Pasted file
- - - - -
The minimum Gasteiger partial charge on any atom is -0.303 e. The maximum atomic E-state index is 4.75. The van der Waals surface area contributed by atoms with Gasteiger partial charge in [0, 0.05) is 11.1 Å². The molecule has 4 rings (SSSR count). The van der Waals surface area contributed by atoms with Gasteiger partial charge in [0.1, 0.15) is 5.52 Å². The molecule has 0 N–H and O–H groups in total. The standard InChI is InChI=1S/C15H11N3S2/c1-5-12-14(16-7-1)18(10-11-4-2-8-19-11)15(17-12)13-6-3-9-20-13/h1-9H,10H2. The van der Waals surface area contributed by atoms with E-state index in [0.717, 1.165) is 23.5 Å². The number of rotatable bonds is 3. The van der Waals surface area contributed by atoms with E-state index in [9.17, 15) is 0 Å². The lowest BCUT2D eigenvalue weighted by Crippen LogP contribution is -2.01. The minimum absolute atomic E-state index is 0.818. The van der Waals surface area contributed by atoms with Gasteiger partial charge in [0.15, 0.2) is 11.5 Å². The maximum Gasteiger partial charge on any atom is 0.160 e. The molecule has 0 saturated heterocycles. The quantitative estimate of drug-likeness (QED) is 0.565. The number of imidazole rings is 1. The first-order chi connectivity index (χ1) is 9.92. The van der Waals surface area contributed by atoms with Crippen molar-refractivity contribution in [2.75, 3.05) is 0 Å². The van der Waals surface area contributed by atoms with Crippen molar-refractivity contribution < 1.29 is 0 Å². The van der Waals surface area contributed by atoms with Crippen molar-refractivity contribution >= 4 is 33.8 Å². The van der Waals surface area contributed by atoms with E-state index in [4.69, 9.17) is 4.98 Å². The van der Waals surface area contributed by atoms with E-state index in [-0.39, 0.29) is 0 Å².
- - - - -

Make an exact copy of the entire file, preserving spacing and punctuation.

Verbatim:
The minimum Gasteiger partial charge on any atom is -0.303 e. The maximum atomic E-state index is 4.75. The van der Waals surface area contributed by atoms with Gasteiger partial charge in [0, 0.05) is 11.1 Å². The molecule has 4 rings (SSSR count). The van der Waals surface area contributed by atoms with Gasteiger partial charge in [0.1, 0.15) is 5.52 Å². The molecule has 0 N–H and O–H groups in total. The standard InChI is InChI=1S/C15H11N3S2/c1-5-12-14(16-7-1)18(10-11-4-2-8-19-11)15(17-12)13-6-3-9-20-13/h1-9H,10H2. The van der Waals surface area contributed by atoms with E-state index in [0.717, 1.165) is 23.5 Å². The number of rotatable bonds is 3. The van der Waals surface area contributed by atoms with E-state index in [9.17, 15) is 0 Å². The lowest BCUT2D eigenvalue weighted by Crippen LogP contribution is -2.01. The minimum absolute atomic E-state index is 0.818. The van der Waals surface area contributed by atoms with Gasteiger partial charge in [0.15, 0.2) is 11.5 Å². The maximum Gasteiger partial charge on any atom is 0.160 e. The molecule has 0 saturated heterocycles. The quantitative estimate of drug-likeness (QED) is 0.565. The number of imidazole rings is 1. The first-order chi connectivity index (χ1) is 9.92. The van der Waals surface area contributed by atoms with Crippen molar-refractivity contribution in [2.75, 3.05) is 0 Å². The van der Waals surface area contributed by atoms with Crippen molar-refractivity contribution < 1.29 is 0 Å². The van der Waals surface area contributed by atoms with Crippen molar-refractivity contribution >= 4 is 33.8 Å². The van der Waals surface area contributed by atoms with E-state index in [4.69, 9.17) is 4.98 Å². The van der Waals surface area contributed by atoms with E-state index in [-0.39, 0.29) is 0 Å².